Q: We’re renovating our fireplace, and want to incorporate the exposed fireplace flue shown in your German bank barn renovation. Where do you get the pipe for it?
Dear Barn Enthusiast,
Congrats on your barn conversion! We love breathing new life into these wonderful structures. To answer your question about the flue we used, It’s a galvanized steel flue, 12”-14” in diameter, and came in about 4 foot sections. It should be pretty easy to find. Stainless steel is another good recommendation and look. Galvanized is a little less expensive, but a little more rustic.
Hope that helps! Good luck with your project.
Are you familiar with Houzz? It’s a virtual catalogue of residential projects from various architects and designers. My firm has been using it lately to present a few of our residential (which includes renovated guest and “party barns”) projects. Non-designers can browse various projects, using a keyword search (think: modern, traditional, eclectic, etc.) or by the firm itself, and compile favorite photographs into what the site calls an Idea Book. I know that all of my clients benefit from photographs of projects to help illustrate or visualize their ideas or design aesthetic and I really like how this site is a one-stop-shop to do just that. I hope you’ll check out the site and let me know what you think — and of course, I hope you’ll add a few photos from the Blackburn portfolio to your very own Idea Book!
We just received a copy of Chris van Uffelen‘s new book called Re-Use Architecture from the German publishing house, Braun. This substantial book highlights adaptive reuse projects throughout the world: Blackburn’s New River Bank Barn project is part of the stunning collection.
As van Uffelen asserts, building conversion is more relevant than ever as recycled and eco-friendly solutions are becoming the norm. It’s a gratifying challenge for me to “save” an old barn or convert a worn out structure into something different while paying respect to its former use. I can’t help but appreciate a book that makes showing off these type of projects a mission.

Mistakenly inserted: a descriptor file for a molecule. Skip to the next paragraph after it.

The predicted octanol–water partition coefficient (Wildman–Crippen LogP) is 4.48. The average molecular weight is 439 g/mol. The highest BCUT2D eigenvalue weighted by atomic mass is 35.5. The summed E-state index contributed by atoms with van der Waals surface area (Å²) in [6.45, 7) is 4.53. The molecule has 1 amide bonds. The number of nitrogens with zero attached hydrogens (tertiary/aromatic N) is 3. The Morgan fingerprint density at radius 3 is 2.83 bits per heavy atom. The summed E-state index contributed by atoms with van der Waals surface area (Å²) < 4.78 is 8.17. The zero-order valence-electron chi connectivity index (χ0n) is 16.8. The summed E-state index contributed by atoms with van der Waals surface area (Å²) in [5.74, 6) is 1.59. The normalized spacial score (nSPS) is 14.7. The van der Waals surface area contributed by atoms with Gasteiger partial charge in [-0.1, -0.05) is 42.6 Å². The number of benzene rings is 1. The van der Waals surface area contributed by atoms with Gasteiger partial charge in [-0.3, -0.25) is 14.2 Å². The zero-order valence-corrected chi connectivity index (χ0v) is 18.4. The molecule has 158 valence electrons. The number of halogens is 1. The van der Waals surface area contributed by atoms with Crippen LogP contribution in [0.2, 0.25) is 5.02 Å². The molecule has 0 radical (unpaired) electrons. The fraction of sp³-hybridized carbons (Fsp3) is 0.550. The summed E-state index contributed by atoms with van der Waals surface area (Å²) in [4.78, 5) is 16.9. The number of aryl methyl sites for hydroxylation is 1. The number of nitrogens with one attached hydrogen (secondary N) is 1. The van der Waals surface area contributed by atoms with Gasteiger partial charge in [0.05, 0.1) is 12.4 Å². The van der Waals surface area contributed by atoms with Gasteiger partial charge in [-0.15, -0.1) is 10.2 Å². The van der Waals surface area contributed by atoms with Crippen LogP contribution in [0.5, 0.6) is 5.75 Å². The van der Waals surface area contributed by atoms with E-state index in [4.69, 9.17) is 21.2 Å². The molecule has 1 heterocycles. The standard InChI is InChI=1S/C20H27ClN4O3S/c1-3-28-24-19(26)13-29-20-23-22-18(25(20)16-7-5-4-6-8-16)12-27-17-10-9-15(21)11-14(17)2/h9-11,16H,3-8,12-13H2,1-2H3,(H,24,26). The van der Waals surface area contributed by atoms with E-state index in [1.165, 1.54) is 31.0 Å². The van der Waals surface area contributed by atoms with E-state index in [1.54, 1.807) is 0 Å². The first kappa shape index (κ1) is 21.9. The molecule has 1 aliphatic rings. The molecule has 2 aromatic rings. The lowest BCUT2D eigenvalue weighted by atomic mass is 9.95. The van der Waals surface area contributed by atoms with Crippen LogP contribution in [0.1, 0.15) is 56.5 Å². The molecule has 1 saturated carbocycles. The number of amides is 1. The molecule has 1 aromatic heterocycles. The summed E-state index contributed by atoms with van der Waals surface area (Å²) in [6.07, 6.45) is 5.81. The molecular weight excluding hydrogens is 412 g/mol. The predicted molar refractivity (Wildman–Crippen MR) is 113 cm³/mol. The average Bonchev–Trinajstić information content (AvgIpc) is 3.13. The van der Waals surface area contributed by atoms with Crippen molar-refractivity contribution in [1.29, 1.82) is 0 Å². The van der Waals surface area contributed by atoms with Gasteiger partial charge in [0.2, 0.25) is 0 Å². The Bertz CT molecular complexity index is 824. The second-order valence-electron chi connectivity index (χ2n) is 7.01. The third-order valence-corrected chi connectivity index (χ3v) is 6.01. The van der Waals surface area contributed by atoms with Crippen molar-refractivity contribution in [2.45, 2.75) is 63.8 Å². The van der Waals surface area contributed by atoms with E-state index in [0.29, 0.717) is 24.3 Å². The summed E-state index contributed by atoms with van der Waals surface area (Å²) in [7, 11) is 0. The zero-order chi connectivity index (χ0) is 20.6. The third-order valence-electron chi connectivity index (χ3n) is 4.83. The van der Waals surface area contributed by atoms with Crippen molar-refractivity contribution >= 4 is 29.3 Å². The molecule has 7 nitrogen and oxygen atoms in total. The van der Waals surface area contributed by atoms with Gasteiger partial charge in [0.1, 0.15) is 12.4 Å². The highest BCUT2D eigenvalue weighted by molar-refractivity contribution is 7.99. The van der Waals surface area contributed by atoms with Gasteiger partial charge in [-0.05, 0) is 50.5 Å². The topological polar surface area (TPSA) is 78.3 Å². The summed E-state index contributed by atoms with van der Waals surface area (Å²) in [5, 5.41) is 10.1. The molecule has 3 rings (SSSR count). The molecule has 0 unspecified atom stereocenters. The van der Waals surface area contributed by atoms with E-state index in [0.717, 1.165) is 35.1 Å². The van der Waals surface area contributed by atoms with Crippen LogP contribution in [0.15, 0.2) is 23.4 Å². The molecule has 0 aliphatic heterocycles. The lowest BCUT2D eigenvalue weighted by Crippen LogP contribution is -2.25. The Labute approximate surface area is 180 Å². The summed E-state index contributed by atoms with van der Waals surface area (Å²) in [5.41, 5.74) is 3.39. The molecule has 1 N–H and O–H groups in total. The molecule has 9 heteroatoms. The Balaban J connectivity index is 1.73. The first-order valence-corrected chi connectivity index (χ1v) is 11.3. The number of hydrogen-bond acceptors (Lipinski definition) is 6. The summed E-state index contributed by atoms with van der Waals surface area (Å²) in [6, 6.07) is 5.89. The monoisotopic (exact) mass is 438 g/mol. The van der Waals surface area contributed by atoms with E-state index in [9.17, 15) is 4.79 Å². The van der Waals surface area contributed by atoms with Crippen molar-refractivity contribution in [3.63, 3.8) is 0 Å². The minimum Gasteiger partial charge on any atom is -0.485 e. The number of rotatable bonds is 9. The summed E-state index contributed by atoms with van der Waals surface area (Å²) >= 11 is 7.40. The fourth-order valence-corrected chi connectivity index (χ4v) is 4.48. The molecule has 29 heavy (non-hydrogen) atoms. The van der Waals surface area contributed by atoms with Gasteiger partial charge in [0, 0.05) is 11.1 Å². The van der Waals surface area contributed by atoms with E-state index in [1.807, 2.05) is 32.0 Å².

We’ve been fortunate to have received attention for the New River Bank Barn, which was a memorable and exciting project for our firm. I still can’t help but feel proud when I look at the “before” photo of the 1800s bank barn, which was in severe disrepair. Most of the structure was preserved, but re-clad in SIPs panels to provide insulation and structural support. The SIPs panels are sandwiched between the original barn walls and a new board-and-batten exterior. The northeast-facing wall of the original structure was removed entirely and glazed, opening the interior to expansive (and very private) views of the property to the Potomac River. Steel columns were added and wrapped in indigenous fieldstone to support the new glass wall, which was designed with mullions that align with the original frame columns and purlins so that the framework fits aesthetically with the original structure.
Our work could only be done thanks to the owner’s foresight to envision a new future for the old structure. I couldn’t be more pleased to have been given the opportunity to “save” the bank barn, which now hosts gatherings and parties for the owner’s friends and family. Re-Use Architecture is available at Amazon and major book retailers.
A former employee, who left the firm to earn his Masters in Architecture at the University of Virginia, has started a group called Re-Source 7 with his fellow students to offer design expertise for cheap to the lucky residents of Charlottesville. Some of the services provided by this talented bunch are web design, graphic design, 3-D rendering, and—of course—architectural design (which I’d highly recommend if you live in the C-ville area). For non-residents, however, check out the Design Stream section of the site for posts about tackling weekend renovation projects for your home and other design-related stories.
Their efforts take me back to my own graduate school days at Washington University in St. Louis, where a group of my friends and I started a Planning Design Collective to provide design services to people interested in quality design but couldn’t necessarily afford it—young couples and families, mostly—and to low-income families to help them renovate their inner-city row houses into apartments. We must have completed somewhere around 10 projects, and it was a memorable experience.
On a recent trip to California, I had the pleasure of stopping by one of our project sites in Tuolumne County to check its construction progress. The contractor, Crocker Homes Inc., recently began the foundation work for a new residence at Seven Legends Ranch, which looks fantastic. What a view! When completed, the ranch’s program will include a main residence, a six-stall barn, and a guesthouse, all of which will incorporate heavy timber and western red cedar siding. We’re very excited to watch the progress continue and hope that the owners, at this same time next year, will enjoy their new home while relaxing in the Sierra Foothills and enjoying the breathtaking views of the snow-capped peaks of Yosemite National Park in the distance.